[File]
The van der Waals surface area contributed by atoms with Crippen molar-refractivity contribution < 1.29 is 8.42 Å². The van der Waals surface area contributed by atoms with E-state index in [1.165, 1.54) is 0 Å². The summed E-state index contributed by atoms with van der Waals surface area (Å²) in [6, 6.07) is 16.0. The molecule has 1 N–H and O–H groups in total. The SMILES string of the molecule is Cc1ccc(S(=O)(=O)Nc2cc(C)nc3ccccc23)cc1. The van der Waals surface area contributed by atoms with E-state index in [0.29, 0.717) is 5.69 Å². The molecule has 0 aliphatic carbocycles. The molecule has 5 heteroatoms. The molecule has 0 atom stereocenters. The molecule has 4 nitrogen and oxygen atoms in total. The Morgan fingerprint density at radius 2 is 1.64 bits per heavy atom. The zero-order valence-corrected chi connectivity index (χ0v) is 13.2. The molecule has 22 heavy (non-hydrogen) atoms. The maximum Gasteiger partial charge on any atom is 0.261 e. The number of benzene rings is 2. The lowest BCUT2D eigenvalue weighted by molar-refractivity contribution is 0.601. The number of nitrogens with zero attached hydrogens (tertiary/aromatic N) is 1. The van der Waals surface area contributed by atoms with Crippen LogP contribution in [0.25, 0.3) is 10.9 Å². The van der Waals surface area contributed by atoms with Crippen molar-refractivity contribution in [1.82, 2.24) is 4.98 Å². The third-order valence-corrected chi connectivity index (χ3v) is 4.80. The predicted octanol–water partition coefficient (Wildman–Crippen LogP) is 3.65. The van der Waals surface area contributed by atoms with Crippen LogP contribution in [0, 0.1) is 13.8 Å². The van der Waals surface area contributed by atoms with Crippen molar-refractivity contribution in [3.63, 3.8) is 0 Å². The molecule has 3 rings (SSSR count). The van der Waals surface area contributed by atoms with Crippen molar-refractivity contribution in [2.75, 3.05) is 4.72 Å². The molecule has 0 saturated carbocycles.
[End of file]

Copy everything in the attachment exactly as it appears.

The van der Waals surface area contributed by atoms with Crippen molar-refractivity contribution < 1.29 is 8.42 Å². The van der Waals surface area contributed by atoms with E-state index in [1.165, 1.54) is 0 Å². The summed E-state index contributed by atoms with van der Waals surface area (Å²) in [6, 6.07) is 16.0. The molecule has 1 N–H and O–H groups in total. The SMILES string of the molecule is Cc1ccc(S(=O)(=O)Nc2cc(C)nc3ccccc23)cc1. The van der Waals surface area contributed by atoms with E-state index in [0.29, 0.717) is 5.69 Å². The molecule has 0 aliphatic carbocycles. The molecule has 5 heteroatoms. The molecule has 0 atom stereocenters. The molecule has 4 nitrogen and oxygen atoms in total. The Morgan fingerprint density at radius 2 is 1.64 bits per heavy atom. The zero-order valence-corrected chi connectivity index (χ0v) is 13.2. The molecule has 22 heavy (non-hydrogen) atoms. The maximum Gasteiger partial charge on any atom is 0.261 e. The number of benzene rings is 2. The lowest BCUT2D eigenvalue weighted by molar-refractivity contribution is 0.601. The number of nitrogens with zero attached hydrogens (tertiary/aromatic N) is 1. The van der Waals surface area contributed by atoms with Crippen LogP contribution in [0.25, 0.3) is 10.9 Å². The van der Waals surface area contributed by atoms with Crippen molar-refractivity contribution in [1.82, 2.24) is 4.98 Å². The third-order valence-corrected chi connectivity index (χ3v) is 4.80. The predicted octanol–water partition coefficient (Wildman–Crippen LogP) is 3.65. The van der Waals surface area contributed by atoms with Crippen LogP contribution in [0, 0.1) is 13.8 Å². The van der Waals surface area contributed by atoms with Crippen molar-refractivity contribution in [3.63, 3.8) is 0 Å². The molecule has 3 rings (SSSR count). The van der Waals surface area contributed by atoms with Crippen molar-refractivity contribution in [2.75, 3.05) is 4.72 Å². The molecule has 0 saturated carbocycles.